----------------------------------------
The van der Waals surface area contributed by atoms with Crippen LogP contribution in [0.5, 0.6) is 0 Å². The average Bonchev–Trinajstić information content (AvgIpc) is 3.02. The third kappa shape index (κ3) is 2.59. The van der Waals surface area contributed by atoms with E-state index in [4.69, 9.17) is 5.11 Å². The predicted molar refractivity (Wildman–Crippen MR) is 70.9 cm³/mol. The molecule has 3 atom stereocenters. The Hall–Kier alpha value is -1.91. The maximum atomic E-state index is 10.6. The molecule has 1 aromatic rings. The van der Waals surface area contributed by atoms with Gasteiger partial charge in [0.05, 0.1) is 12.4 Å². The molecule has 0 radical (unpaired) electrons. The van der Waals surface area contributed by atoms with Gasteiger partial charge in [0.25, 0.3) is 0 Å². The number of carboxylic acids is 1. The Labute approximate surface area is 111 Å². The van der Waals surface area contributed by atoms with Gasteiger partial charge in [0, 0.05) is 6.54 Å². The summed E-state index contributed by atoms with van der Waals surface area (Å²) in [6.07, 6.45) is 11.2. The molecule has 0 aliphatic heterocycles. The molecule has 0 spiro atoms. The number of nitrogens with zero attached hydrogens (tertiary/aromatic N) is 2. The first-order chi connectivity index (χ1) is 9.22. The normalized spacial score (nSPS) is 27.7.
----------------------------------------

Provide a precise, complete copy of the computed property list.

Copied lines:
The van der Waals surface area contributed by atoms with Crippen LogP contribution in [0.5, 0.6) is 0 Å². The average Bonchev–Trinajstić information content (AvgIpc) is 3.02. The third kappa shape index (κ3) is 2.59. The van der Waals surface area contributed by atoms with E-state index in [4.69, 9.17) is 5.11 Å². The predicted molar refractivity (Wildman–Crippen MR) is 70.9 cm³/mol. The molecule has 3 atom stereocenters. The Hall–Kier alpha value is -1.91. The maximum atomic E-state index is 10.6. The molecule has 1 aromatic rings. The van der Waals surface area contributed by atoms with Gasteiger partial charge in [0.05, 0.1) is 12.4 Å². The molecule has 0 radical (unpaired) electrons. The van der Waals surface area contributed by atoms with Gasteiger partial charge in [0.25, 0.3) is 0 Å². The number of carboxylic acids is 1. The Labute approximate surface area is 111 Å². The van der Waals surface area contributed by atoms with Gasteiger partial charge in [0, 0.05) is 6.54 Å². The summed E-state index contributed by atoms with van der Waals surface area (Å²) in [6.07, 6.45) is 11.2. The molecule has 0 aliphatic heterocycles. The molecule has 0 spiro atoms. The number of nitrogens with zero attached hydrogens (tertiary/aromatic N) is 2. The first-order chi connectivity index (χ1) is 9.22. The normalized spacial score (nSPS) is 27.7.